Drowning is the most common cause of traumatic death in children aged under five years in Queensland. Approximately five toddlers drown in Queensland swimming pools every year. Almost all swimming pool drownings are preventable.
As the temperature increases, so too does the need to find a cool spot in which to relax and escape the heat, especially for children.
Many parents look to small inflatable pools for this relief but there are several issues parents should be aware of before buying these pools. Unfortunately, every year at Christmas time, a number of lives are lost around Australia due to children drowning in small pools. Sometimes, people just aren’t aware that it only takes a small amount of water for a child to drown.
Portable pools and spas can pose a serious safety risk to young children. A number of child drownings in recent years have occurred in portable pools and spas. It is therefore important to consider the safety of young children around these pools.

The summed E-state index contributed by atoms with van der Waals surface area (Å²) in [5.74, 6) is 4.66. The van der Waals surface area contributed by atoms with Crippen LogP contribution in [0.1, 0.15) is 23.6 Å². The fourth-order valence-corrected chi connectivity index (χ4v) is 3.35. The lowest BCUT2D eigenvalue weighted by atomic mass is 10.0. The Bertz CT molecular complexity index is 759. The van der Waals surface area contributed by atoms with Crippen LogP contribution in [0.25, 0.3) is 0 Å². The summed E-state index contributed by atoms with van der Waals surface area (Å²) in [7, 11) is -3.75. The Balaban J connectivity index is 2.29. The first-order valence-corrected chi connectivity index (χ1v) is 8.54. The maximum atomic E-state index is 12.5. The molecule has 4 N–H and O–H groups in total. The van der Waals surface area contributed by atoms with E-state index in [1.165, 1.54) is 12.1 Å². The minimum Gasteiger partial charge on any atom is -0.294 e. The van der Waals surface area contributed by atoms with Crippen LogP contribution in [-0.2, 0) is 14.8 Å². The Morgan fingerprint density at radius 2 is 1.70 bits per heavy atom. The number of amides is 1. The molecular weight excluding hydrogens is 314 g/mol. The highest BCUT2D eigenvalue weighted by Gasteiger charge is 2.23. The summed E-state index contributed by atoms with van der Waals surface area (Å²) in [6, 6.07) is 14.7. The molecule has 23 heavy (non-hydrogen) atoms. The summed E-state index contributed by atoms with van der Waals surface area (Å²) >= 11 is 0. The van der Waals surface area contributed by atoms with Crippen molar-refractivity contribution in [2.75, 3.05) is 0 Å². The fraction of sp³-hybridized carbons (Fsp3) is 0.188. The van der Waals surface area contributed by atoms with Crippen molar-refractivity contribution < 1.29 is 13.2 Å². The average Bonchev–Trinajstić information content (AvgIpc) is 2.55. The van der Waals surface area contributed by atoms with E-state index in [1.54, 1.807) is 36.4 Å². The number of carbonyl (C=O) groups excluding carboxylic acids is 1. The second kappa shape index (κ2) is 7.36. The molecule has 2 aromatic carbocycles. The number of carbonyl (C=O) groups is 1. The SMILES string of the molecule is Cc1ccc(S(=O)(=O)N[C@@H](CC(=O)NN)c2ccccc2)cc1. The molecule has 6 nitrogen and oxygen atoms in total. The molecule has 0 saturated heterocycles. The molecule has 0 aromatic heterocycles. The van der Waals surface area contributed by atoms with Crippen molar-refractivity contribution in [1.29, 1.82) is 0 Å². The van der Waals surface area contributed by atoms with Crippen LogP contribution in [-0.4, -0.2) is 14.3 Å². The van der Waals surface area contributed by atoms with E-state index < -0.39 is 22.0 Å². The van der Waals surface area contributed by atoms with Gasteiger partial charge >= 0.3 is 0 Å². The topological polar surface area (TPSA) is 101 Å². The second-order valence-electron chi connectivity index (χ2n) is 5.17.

If your portable pool or spa can hold more than 300 millimetres of water, has a volume of more than 2,000 litres or has a filtration system, the new laws apply to you. You will need to:
Obtain a certificate from a licensed building certifier stating that your pool complies with the pool safety standard, before filling the pool or spa with more than 300 millimetres of water.
Obtain a building approval.
Register your pool or spa.
If you are selling, buying or leasing your property with a pool or SPA, a safety certificate is required from a licensed pool safety inspector. Alternatively, the portable pool or spa can be removed.
Exclusions From the New Laws
Queensland’s pool safety laws do not apply to portable pools or spas that:
Cannot be filled with more than 300 millimetres of water.
Have a maximum volume of 2,000 litres.
Have no filtration system.
All three criteria above must be met to be excluded. Many models of portable pools sold at department stores and pool shops meet these criteria, but you should check before buying.